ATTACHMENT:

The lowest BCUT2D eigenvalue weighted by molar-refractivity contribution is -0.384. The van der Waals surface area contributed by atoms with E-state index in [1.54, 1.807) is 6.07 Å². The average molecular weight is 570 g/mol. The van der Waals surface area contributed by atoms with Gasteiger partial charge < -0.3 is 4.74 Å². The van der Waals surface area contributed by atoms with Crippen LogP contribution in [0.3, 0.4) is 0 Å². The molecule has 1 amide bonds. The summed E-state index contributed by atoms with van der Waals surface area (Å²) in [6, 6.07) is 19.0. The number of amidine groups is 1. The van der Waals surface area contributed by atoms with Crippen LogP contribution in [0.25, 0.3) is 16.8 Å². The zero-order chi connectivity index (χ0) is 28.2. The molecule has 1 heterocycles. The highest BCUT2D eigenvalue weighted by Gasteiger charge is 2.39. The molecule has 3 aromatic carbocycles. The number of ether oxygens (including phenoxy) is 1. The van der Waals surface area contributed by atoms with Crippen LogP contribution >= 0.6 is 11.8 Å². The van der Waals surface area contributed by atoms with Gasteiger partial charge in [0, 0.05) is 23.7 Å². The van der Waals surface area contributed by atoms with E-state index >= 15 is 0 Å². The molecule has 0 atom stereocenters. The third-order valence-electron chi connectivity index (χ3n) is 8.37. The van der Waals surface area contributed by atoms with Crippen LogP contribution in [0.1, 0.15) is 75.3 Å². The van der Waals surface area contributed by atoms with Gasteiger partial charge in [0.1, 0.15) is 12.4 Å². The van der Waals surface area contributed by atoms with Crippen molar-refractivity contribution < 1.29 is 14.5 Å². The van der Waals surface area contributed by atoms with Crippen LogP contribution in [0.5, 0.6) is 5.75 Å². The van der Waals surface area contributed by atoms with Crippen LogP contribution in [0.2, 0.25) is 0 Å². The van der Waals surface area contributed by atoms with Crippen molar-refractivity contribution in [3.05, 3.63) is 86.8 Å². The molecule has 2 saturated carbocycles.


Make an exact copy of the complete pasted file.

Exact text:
The lowest BCUT2D eigenvalue weighted by molar-refractivity contribution is -0.384. The van der Waals surface area contributed by atoms with E-state index in [1.54, 1.807) is 6.07 Å². The average molecular weight is 570 g/mol. The van der Waals surface area contributed by atoms with Gasteiger partial charge < -0.3 is 4.74 Å². The van der Waals surface area contributed by atoms with Crippen LogP contribution in [0.3, 0.4) is 0 Å². The molecule has 1 amide bonds. The summed E-state index contributed by atoms with van der Waals surface area (Å²) in [6, 6.07) is 19.0. The number of amidine groups is 1. The van der Waals surface area contributed by atoms with Crippen LogP contribution in [0.25, 0.3) is 16.8 Å². The zero-order chi connectivity index (χ0) is 28.2. The molecule has 1 heterocycles. The highest BCUT2D eigenvalue weighted by Gasteiger charge is 2.39. The molecule has 3 aromatic carbocycles. The number of ether oxygens (including phenoxy) is 1. The van der Waals surface area contributed by atoms with Crippen LogP contribution >= 0.6 is 11.8 Å². The van der Waals surface area contributed by atoms with Gasteiger partial charge in [0, 0.05) is 23.7 Å². The van der Waals surface area contributed by atoms with E-state index >= 15 is 0 Å². The molecule has 0 atom stereocenters. The third-order valence-electron chi connectivity index (χ3n) is 8.37. The van der Waals surface area contributed by atoms with Crippen LogP contribution in [0.1, 0.15) is 75.3 Å². The van der Waals surface area contributed by atoms with Gasteiger partial charge in [0.1, 0.15) is 12.4 Å². The van der Waals surface area contributed by atoms with Crippen molar-refractivity contribution < 1.29 is 14.5 Å². The van der Waals surface area contributed by atoms with Crippen LogP contribution in [0.5, 0.6) is 5.75 Å². The van der Waals surface area contributed by atoms with Crippen LogP contribution in [0.2, 0.25) is 0 Å². The van der Waals surface area contributed by atoms with Crippen molar-refractivity contribution in [3.05, 3.63) is 86.8 Å². The molecule has 2 saturated carbocycles.